You could be spending life by yourself drinking tepid cups of tea in a nondescript party office one day. Suddenly, life does a somersault and you become one of the most important men in the country - to some, certainly the second most important. Principal secretary to the prime minister, National Security Advisor and frequent political sharpshooter Brajesh Mishra falls into this category. And is seldom out of headlines, albeit between the lines.
Mishra, since the days of manning the foreign affairs cell at BJP HQ at Delhis Ashoka Road after years as a foreign service mandarin, is your archetypal principal secretary. He derives sweeping powers from his boss. His access to the prime minister is unprecedented. He has breakfast, lunch and dinner with the man almost on a daily basis, chalking out policy, formulating plans, looking into the nitty-gritty of what constitutes a vast administration.
In the Vajpayee years, he has been the key motivator of foreign policy, the principal spokesman on all issues. And the opportunities have been endless. From Pokhran II to Kashmir has been a never-ending series of foreign policy and security manoeuvres - the lines between the two getting increasingly blurred. There is a downside as well. From the days of low-key principal secretaries, Mishra is a contrast - he is brash and pulls no punches, which in other words means he rubs people the wrong way regardless of consequences. And during his two-year term has practically shaded out the ministry of external affairs (mea) as the principal government department dealing with international affairs. Admits one South Block insider, "Since Mishra took over, we simply take orders from the PMO. We are functioning on the margins."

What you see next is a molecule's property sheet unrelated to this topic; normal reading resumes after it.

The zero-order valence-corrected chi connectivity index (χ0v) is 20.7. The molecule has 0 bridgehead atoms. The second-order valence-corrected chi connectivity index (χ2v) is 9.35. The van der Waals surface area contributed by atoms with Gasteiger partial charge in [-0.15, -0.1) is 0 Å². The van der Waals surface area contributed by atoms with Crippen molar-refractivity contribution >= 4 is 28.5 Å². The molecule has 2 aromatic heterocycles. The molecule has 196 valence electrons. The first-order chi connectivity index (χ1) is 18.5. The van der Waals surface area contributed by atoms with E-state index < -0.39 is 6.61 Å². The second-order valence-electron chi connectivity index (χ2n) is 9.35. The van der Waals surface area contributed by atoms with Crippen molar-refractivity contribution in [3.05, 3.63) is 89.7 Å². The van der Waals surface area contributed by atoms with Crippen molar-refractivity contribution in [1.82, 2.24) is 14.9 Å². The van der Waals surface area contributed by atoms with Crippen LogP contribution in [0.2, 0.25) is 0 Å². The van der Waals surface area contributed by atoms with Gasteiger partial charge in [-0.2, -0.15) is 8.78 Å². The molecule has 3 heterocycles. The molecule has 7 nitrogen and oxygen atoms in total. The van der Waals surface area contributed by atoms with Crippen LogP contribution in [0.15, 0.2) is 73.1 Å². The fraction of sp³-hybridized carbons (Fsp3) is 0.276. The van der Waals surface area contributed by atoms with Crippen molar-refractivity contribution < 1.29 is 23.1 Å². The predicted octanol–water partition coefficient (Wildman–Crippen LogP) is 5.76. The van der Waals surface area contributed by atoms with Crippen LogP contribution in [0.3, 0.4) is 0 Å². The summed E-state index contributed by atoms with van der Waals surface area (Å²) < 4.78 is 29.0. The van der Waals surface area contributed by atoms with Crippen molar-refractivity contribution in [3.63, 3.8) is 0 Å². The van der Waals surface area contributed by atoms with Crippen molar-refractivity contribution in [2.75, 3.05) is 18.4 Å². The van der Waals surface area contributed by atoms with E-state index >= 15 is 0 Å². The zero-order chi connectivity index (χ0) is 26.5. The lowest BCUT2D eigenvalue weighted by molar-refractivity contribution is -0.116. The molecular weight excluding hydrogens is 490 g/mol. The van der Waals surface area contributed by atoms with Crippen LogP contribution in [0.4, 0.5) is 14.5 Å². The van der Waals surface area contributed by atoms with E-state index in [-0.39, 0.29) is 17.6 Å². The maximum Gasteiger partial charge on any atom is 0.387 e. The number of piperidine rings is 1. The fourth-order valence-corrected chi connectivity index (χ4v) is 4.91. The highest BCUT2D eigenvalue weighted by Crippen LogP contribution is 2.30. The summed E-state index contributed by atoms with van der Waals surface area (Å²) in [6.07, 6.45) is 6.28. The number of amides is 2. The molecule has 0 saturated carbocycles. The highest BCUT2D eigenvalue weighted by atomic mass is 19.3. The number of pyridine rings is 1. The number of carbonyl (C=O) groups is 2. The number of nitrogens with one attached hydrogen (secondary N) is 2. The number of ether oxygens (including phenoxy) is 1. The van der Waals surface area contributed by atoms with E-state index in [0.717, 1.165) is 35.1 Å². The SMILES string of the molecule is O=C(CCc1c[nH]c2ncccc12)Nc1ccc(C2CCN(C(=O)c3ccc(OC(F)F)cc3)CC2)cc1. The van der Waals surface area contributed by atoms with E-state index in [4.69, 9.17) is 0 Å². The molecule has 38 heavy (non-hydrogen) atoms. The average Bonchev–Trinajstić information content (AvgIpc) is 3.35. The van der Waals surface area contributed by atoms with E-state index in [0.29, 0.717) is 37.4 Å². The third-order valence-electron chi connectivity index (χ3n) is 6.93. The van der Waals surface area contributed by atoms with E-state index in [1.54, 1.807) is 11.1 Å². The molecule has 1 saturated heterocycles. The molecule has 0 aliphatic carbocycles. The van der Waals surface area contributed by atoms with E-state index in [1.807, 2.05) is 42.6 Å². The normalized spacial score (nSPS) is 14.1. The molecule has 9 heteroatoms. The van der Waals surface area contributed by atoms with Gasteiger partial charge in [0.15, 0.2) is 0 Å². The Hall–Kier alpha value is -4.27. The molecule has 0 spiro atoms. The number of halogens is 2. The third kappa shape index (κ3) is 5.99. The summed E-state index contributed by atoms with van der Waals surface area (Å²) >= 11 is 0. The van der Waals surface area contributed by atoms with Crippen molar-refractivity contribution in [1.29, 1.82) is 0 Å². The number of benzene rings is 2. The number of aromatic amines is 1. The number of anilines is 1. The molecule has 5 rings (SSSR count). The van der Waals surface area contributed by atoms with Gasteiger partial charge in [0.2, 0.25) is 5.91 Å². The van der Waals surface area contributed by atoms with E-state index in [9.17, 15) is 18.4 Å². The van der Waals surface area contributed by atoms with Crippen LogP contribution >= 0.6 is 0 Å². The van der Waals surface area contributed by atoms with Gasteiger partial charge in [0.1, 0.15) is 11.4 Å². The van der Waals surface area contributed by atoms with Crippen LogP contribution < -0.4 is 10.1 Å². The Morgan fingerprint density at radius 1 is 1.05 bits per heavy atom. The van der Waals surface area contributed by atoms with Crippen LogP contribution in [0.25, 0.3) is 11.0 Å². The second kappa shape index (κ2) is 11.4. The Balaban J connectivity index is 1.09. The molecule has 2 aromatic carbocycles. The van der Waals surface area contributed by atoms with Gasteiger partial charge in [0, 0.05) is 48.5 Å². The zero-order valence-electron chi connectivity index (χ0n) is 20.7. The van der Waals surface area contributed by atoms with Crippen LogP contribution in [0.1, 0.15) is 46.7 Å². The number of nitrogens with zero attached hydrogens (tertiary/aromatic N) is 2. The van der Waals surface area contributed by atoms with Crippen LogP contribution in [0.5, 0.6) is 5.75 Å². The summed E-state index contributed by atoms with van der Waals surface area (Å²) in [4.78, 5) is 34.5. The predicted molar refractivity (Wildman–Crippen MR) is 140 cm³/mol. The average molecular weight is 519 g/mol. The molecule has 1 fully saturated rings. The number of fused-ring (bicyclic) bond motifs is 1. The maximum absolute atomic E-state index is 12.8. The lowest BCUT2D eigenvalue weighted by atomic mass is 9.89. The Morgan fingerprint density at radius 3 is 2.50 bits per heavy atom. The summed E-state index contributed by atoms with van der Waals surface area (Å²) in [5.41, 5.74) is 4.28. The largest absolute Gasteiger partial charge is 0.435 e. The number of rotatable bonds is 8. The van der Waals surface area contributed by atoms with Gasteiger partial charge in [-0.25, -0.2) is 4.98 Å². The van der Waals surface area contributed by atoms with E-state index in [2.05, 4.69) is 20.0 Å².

And the mea isnt the only one to feel Mishras heat. So is the ministry of home affairs. Even though PMO officials say that policy formulation in a parliamentary system is teamwork, the principal secretary has been in the thick of the latest peace moves in Kashmir, which could well be described as his and Vajpayees personal initiative. While sources discount talk of a difference of perception on Kashmir between the PMO and the home ministry, top officials admit to a great feeling of angst the way they were ousted by the PMO in the run-up to the breakdown of talks with the Hizbul Mujahideen. "It is difficult to say whether Kashmir remains an internal or external affairs matter," says one.
Such is Mishras clout that the PM chose to ignore one of the main recommendations of the Subrahmanyam Committee on Kargil which had suggested that the post of National Security Advisor should be totally independent with no additional responsibilities. Mishra continues to wear two hats.
Last fortnight, he spent time in Washington with US National Security Advisor Sandy Berger, preparing the background for Vajpayees US visit in early September. He has been Vajpayees special envoy to Paris and Moscow, leading to speculation that the minister of external affairs, Jaswant Singh, is not entirely happy about this poaching on his turf. The forthcoming Vajpayee visit to the US seems, for all practical purposes, a PMO affair with the mea confined to the sidelines. "It is no secret that Jaswant Singh is miffed at being left out of the proceedings. Why, you rarely see an interview of him these days," says one official. Jaswant dislikes Brajesh immensely, says a friend of the minister.